Food IQ for IPhone

Ever find yourself needing to know, on a moment's notice, how many calories you've eaten in a day? Or how much saturated fat you've consumed? Or how many more grams of potassium you need to reach your recommended daily allowance? There's a badge for that.

Food IQ for the iPhone or iPod touch lets you choose any one of 18 nutrients to assign to the app's icon badge so you can check your daily intake just like you'd check for unread e-mails. Granted, you may not care how many grams of Vitamin B-12 you've had in the past 12 hours, but surely somebody does. Leave it to a developer with a name like Obsessive Code to cater to that person.

But there's obsessiveness for everyone here. Not only does Food IQ allow you to keep a log of every morsel you eat and a detailed nutritional breakdown of those morsels, it also lets you track your exercise, your weight, your blood glucose level, and even your medications. It's a hypochondriac's dream (or nightmare). Progress bars show you today's information. Rotate the screen to see a graph of your data going back as far as four weeks.

At the heart of things is a database of more than 7,200 foods--including standard grocery items, soups, pre-packaged entrees, and even choices from popular fast-food outlets--all with requisite nutritional information. Anything you can't find in the database you can add yourself, including your own recipes. Similarly, there's an extensive, customizable (and esoteric) database of exercises. Whether you've been jogging, housecleaning, butchering animals, or repairing an airplane, just a few taps will reveal how many calories you burned while doing it.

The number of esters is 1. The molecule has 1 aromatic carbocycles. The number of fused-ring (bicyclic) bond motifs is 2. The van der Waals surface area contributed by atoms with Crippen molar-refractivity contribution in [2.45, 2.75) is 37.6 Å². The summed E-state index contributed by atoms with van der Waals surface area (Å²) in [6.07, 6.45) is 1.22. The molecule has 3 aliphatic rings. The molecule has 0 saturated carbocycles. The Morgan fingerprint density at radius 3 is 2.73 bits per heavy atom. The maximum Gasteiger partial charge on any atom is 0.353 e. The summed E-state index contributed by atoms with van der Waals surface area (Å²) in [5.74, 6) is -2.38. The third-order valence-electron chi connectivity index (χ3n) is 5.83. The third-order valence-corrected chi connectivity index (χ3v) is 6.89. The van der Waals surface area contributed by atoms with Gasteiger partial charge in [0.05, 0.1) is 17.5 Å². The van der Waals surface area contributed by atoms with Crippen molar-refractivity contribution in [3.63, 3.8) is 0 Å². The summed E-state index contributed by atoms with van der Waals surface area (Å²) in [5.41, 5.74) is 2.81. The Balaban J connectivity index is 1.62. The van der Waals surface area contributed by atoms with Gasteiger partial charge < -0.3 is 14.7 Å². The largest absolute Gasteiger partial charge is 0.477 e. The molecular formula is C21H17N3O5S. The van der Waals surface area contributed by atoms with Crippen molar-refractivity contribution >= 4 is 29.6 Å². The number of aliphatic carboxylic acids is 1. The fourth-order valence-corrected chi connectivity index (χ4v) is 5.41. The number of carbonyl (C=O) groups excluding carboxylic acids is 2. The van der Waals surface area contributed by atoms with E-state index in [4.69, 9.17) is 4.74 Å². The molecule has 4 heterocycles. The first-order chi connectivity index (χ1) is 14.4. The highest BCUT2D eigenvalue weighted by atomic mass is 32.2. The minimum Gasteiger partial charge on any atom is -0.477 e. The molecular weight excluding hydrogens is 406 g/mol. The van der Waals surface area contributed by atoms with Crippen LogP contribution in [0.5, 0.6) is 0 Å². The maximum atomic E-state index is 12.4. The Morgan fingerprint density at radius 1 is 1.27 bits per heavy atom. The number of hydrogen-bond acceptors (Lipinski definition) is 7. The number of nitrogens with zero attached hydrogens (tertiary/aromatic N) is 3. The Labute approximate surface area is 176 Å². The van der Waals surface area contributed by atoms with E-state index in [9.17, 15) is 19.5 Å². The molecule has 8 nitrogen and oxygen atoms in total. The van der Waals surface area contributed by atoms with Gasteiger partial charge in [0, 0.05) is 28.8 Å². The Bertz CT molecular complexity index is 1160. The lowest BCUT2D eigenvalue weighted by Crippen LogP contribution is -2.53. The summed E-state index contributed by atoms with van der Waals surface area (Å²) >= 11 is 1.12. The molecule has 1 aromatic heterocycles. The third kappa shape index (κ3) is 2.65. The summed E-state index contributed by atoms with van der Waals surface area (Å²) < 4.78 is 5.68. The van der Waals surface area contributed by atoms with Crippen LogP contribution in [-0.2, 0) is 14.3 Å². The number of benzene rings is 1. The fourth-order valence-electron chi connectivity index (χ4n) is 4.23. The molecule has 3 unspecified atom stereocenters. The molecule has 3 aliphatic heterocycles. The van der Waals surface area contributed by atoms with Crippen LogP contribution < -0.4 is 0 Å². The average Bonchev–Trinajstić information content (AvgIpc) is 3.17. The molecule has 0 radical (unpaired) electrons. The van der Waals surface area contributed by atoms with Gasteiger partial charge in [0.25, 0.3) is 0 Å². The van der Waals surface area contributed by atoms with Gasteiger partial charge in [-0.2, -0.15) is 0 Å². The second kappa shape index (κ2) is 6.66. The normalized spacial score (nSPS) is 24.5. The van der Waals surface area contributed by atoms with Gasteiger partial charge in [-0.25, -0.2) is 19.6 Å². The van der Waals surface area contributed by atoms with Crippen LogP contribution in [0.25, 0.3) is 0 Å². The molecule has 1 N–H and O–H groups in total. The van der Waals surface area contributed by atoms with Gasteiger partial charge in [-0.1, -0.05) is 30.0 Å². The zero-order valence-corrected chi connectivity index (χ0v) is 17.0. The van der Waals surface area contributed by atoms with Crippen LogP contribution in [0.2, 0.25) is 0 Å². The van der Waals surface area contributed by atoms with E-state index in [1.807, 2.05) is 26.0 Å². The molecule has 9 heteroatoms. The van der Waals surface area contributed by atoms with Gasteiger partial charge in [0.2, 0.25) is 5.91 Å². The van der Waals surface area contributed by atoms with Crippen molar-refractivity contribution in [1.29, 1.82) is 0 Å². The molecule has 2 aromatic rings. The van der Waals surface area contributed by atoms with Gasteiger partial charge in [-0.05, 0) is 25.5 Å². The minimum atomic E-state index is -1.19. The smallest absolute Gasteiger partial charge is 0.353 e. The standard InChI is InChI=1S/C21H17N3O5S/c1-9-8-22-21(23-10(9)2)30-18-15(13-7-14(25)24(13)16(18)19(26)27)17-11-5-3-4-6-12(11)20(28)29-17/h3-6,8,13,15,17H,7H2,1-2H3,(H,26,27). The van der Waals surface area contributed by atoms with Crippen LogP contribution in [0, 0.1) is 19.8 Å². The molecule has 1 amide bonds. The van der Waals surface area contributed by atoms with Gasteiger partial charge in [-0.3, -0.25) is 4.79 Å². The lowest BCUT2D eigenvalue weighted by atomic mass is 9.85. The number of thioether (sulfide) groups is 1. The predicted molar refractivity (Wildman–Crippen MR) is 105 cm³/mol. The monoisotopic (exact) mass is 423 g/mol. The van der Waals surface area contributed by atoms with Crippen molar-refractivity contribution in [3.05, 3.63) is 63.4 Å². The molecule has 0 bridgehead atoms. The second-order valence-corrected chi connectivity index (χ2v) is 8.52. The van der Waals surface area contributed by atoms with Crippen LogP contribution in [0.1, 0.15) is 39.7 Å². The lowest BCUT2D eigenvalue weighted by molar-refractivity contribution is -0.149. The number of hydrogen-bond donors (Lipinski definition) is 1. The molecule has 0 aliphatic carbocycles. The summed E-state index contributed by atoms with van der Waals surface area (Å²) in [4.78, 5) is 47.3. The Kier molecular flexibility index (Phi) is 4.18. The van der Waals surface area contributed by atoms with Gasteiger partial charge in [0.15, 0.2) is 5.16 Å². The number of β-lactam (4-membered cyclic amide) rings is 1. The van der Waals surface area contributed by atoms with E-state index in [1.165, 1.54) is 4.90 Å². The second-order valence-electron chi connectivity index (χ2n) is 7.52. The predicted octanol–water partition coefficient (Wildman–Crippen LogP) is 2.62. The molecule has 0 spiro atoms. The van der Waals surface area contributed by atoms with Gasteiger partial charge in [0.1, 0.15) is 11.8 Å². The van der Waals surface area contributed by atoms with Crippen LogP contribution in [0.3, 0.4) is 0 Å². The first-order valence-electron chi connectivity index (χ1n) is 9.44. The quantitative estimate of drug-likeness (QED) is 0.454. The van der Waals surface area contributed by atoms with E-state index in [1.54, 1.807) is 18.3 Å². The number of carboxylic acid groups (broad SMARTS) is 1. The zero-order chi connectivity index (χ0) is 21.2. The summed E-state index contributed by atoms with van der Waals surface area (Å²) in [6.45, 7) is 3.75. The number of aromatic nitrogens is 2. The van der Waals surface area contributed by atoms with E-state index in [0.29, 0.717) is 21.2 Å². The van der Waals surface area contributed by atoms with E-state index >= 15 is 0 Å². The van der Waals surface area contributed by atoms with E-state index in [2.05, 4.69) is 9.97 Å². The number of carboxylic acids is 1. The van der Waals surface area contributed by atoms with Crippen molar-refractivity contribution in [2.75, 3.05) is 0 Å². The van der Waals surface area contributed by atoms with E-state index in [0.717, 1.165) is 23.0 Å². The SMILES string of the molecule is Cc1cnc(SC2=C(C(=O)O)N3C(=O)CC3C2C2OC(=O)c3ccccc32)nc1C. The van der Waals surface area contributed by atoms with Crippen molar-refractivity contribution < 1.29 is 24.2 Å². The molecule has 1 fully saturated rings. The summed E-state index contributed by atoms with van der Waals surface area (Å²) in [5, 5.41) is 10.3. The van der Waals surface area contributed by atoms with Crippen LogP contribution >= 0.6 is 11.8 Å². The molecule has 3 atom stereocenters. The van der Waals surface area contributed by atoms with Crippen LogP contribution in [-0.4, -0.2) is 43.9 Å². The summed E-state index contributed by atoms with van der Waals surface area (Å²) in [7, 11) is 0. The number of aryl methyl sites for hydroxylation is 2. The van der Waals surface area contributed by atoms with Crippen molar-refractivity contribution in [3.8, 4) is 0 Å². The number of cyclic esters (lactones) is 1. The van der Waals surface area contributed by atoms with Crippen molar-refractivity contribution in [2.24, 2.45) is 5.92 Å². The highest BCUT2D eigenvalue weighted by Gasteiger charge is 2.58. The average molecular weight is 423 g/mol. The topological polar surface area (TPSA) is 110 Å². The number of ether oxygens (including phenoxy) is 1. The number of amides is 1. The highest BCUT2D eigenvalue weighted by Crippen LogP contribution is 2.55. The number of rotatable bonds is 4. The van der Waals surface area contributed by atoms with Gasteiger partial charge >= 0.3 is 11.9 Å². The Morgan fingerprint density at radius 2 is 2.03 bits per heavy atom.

Food IQ's previously abysmal interface has been revamped for the current version, substantially improving usability--although some of the non-standard elements may be a little slim for the more full-fingered user. A companion Web site provides a nice overview of the app's features as well as a backup service, though a monthly fee is involved.

Entering a custom item into the database is fairly painless, but if you eat a lot of what's not already in there, tedium can set in. And restaurant meals will leave you making wild guesses, unless you can get the chef to tell you just how much butter went into those mind-blowing mashed potatoes.

But if you're as pathological about your health as Food IQ lets you be, you probably don't spend much time in places like that anyway.

[Tony Craine is a freelance writer, playwright, and voice actor in Chicago.]

For comprehensive coverage of the Android ecosystem, visit Greenbot.com.

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